In a world where hot takes, reactions and sensationalism has taken hold of the mainstream, we gamers have been trading incendiary opinions for years. Thanks to a solid cycle of overhype leading to expectations that are rarely met, the vast majority of games occasionally boil down to "It's a must-play/best thing ever!" to "Avoid like the plague."
Indeed, with bigger budgets come bigger sales demands, factoring back into how trailers are created and the games themselves are mass-marketed. Something like No Man's Sky stumbled through every beat of this; being lied about pre-release to guarantee traction, face-planting the floor at launch thanks to being a threadbare version of what was shown beforehand, and finallystanding up straight, one year later.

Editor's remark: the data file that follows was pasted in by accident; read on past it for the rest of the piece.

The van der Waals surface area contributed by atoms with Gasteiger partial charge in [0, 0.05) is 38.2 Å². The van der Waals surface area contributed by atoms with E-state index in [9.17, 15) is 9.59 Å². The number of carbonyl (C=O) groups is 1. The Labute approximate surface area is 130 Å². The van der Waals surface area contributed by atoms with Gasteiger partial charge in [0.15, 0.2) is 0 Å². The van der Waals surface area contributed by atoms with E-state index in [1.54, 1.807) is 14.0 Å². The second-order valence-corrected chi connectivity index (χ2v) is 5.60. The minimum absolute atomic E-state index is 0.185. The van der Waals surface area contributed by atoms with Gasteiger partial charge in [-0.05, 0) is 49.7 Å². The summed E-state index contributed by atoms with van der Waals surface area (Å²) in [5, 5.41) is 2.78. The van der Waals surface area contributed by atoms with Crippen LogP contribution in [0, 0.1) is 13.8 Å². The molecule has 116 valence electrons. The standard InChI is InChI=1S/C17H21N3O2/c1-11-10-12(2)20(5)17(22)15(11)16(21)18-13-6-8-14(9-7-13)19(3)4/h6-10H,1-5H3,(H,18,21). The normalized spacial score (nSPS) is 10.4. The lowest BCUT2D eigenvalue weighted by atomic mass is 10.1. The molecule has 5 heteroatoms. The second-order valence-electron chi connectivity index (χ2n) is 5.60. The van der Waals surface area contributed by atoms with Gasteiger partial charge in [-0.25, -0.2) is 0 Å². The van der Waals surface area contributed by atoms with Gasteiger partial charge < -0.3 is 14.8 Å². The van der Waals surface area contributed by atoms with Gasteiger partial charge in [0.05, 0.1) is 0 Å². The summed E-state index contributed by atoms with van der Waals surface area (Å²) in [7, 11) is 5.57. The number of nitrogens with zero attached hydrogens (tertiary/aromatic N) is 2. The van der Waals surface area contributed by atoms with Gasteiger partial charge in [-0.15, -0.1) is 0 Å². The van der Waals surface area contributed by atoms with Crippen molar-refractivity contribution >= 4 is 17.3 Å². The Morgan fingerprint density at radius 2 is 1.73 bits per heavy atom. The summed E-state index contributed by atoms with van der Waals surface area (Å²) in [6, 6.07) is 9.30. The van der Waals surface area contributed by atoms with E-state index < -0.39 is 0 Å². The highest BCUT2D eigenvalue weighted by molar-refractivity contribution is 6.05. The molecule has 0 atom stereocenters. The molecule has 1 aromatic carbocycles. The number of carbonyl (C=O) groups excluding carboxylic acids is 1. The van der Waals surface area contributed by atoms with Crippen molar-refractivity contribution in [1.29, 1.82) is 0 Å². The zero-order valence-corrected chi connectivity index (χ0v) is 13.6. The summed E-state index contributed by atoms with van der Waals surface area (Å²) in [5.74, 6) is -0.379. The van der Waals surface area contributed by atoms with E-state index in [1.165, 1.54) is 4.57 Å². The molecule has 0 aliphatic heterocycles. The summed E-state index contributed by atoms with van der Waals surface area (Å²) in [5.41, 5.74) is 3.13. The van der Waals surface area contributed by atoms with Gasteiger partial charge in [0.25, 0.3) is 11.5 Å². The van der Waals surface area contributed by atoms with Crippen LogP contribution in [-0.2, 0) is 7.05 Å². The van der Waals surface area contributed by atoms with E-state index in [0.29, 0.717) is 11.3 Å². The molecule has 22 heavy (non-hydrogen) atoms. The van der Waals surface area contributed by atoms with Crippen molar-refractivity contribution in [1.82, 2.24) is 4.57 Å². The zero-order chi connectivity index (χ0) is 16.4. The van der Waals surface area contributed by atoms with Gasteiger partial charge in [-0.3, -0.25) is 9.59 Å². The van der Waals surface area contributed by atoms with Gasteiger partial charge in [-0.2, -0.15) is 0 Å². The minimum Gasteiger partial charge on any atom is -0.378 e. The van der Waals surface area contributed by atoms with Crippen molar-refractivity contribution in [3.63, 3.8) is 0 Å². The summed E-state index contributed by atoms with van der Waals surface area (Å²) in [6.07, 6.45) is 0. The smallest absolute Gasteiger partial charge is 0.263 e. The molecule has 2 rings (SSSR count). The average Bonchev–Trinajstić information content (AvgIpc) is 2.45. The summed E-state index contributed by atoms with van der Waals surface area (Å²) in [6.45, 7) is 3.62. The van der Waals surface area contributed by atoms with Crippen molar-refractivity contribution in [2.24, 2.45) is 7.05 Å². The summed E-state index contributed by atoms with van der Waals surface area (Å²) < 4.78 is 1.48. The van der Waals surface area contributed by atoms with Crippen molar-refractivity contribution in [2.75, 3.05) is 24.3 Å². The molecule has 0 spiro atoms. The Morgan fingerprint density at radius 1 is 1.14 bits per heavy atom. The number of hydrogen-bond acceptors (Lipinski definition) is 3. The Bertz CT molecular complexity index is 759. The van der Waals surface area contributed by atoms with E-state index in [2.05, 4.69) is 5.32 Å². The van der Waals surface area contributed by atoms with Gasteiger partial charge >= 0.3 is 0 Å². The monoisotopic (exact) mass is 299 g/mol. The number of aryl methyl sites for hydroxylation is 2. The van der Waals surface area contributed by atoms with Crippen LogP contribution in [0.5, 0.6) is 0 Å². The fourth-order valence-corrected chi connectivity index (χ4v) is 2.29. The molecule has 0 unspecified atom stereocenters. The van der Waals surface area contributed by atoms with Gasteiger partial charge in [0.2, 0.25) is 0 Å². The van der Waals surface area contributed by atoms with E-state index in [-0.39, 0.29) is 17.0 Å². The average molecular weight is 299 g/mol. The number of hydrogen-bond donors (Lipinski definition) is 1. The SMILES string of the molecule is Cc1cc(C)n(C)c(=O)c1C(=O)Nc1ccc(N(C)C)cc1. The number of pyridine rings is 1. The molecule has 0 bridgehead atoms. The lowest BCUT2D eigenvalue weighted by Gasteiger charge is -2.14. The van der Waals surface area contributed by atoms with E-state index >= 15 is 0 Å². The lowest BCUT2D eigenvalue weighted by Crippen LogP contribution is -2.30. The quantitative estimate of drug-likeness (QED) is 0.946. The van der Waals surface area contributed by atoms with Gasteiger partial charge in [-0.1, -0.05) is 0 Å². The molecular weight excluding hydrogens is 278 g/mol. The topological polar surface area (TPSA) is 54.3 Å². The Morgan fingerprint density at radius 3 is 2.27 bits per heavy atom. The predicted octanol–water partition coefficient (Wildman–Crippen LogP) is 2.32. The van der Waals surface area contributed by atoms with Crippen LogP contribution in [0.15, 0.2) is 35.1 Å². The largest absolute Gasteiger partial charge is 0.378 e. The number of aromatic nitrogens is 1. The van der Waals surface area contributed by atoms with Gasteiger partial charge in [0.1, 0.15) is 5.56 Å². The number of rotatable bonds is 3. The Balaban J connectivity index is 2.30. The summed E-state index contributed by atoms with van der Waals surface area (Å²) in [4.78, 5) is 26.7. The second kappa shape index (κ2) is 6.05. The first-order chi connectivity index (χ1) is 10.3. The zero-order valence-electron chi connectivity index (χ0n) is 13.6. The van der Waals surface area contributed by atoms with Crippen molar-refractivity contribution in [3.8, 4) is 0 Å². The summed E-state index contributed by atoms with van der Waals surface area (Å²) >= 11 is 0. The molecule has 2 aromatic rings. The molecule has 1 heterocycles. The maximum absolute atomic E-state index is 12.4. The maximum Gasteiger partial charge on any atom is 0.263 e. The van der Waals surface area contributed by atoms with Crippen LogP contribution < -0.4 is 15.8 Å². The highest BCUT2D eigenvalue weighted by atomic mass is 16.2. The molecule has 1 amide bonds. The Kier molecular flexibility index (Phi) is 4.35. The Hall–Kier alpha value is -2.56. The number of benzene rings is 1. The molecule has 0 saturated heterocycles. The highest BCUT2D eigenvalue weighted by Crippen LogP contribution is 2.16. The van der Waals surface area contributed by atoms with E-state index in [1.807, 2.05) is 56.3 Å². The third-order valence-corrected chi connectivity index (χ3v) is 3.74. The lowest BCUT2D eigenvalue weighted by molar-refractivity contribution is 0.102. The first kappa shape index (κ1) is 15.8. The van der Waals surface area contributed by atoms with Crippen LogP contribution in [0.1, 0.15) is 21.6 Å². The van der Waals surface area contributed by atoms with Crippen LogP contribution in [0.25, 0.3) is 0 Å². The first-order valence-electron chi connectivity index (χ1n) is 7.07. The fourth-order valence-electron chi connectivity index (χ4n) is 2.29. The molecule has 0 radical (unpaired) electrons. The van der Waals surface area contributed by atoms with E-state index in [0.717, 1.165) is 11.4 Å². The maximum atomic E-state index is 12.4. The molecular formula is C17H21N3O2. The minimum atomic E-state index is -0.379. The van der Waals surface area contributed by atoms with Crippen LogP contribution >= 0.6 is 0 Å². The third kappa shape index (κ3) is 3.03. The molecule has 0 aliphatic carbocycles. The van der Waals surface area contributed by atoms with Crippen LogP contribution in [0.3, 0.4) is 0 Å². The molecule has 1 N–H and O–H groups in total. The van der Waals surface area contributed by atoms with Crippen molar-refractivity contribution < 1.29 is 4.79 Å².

Though, Hello Games' debacle isn't entirely unique, and whether it be advertising qualms, cut content revealed to be missing at launch, removed mechanics or offline servers, it can result in a games' fractured status forever being referred to as "Yeah it's great, BUT..."
Those conceits and addendums go on to reverberate through time, though in retrospect - and with greater access to gaming's pantheon than ever - do they hold up?